QING makes automation possible for any food manufacturer

The food industry is miles behind when it comes to automation. Engineering firm QING is using Stäubli’s robotics and hygiene expertise and Robovision’s scalable AI software to take a big step forward. With this approach, food manufacturers can start automating with as little risk and concern as possible.

The food industry is crying out for innovation, in other words; automation and robotization. The world population is growing and the demand for food is increasing. On the other hand, the lack of labor is increasing, and capacity in the industry is decreasing. This is obviously not a sustainable situation and many food manufacturers are forced to automate.

Automation in the food sector has many challenges; you are dealing with fragile products and strict hygiene guidelines. As a result, entrepreneurs experience doubts about starting with automation: is the payback period profitable enough and does the process maintain its current quality?

QING, Stäubli and Robovision are all pioneers when it comes to innovation and technical development in the agri-food sector. The three companies agree: Automation must become possible and easier for every food producer.

High-tech engineering firm QING from Arnhem adds Stäubli’s expertise in robotics and hygiene and Robovision’s scalable AI software to the approach. QING combines these forces with their own innovation know-how and controlled agile approach to enable automation with as little worry and risk as possible.

Insight into feasibility in advance

Food producers want to maintain continuity and quality in the production processes. Automation ensures not only continuity, but also growth opportunities. In addition to new opportunities, automation also brings risks, including financial risks. One often invests in a prototype where the feasibility of the solution or machine has not been demonstrated in advance. “This is now a thing of the past,” state the three high-tech companies.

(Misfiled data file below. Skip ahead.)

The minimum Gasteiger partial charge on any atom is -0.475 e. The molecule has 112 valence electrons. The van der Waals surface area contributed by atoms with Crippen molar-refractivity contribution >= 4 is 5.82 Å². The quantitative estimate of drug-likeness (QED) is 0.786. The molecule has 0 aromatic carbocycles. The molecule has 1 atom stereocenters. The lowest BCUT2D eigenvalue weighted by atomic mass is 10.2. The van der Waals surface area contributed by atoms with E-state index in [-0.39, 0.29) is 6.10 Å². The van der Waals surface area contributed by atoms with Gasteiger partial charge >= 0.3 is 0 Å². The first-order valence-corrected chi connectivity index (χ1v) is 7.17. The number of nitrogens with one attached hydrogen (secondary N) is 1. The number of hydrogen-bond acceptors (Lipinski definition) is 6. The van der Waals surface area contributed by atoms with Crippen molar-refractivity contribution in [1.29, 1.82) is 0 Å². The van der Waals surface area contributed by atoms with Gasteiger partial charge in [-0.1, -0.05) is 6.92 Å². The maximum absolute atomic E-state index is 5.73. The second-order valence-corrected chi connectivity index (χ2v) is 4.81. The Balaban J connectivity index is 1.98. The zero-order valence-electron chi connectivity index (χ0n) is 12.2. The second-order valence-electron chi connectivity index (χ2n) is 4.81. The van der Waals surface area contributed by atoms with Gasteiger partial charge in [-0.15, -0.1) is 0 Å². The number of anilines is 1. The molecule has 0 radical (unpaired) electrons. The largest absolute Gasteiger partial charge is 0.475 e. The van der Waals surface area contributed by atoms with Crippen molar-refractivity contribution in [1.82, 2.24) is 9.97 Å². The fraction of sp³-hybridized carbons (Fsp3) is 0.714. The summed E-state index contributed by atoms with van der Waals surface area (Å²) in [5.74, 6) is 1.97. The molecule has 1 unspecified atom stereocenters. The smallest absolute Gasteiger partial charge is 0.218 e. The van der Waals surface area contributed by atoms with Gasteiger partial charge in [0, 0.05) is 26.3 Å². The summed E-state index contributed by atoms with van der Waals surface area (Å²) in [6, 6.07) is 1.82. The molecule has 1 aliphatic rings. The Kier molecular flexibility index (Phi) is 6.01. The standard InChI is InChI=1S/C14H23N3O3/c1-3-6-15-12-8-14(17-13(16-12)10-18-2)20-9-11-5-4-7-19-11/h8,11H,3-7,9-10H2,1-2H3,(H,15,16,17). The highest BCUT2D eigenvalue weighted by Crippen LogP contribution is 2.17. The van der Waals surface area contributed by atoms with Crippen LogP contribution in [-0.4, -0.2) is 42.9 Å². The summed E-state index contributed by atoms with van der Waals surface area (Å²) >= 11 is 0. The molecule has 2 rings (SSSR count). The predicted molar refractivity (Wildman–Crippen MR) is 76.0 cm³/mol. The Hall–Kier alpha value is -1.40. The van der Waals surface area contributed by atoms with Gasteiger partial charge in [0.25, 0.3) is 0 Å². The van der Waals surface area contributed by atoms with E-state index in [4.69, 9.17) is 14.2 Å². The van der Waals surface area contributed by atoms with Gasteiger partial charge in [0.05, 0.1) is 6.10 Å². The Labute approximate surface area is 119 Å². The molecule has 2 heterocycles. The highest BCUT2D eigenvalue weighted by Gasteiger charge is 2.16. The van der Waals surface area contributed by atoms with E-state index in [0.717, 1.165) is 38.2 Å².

Stäubli, Robovision and QING have designed a setup where the feasibility of an automation problem is tested. All risks and challenges are made transparent, the entrepreneur will no longer encounter unpleasant (financial) surprises during the process. This speeds up time-to-market and gives the entrepreneur a competitive advantage.

Adaptation thanks to AI integration

Hygiene guidelines play an important role in food production. The Stäubli HE (Humid Environment) robots are very suitable for production environments where sensitive and ecological products are used. “This, in combination with QING’s expertise, makes it possible to jointly create efficient and innovative solutions for complex or complex automation issues in the food sector,” says Jan Buit of Stäubli Robotics.

The food industry has many complex actions in the production processes for which there is no standard automation solution. “This collaboration offers new opportunities to tackle complex cases in a changing food production”, says Jonathan Berte, founder of Robovison. “QING implements Robovision’s AI platform in an accessible way for businesses. Together we create smart solutions with artificial intelligence in food production.”

The text continues below the image (photo: QING).

Robot in the food industry 2

Robotic arm and part learning in food quality

Experience and knowledge in innovation, robotics and artificial intelligence are brought together in QING’s development laboratory. QING’s engineers will work with a food-grade robotic arm and deep learning to test the feasibility of the problem. Proof of Concepts is done in the lab without you having to make a risky investment first.

“With this set-up, we make it possible to edit or move a product – regardless of changes in the product or the environment. We combine the robot’s flexibility of action and the thinking ability of deep learning. This opens the door to automating a number of activities that are currently only performed by humans,” says Teun Keusters, Deep Learning Engineer at QING.

Test in the laboratory

Entrepreneurs in the food industry can go to the laboratory with their problem. The robot setup with AI integration can test various operations, such as packing and accurately sorting products, stacking packaging and performing quality checks.

QING engineers like to be challenged by problems of high technical complexity. A full feasibility plan will be provided within two weeks. The plan provides insight into all possible risks and challenges. Food manufacturers can expect full service, integration of the solution and personal support to steer the implementation in the right direction.

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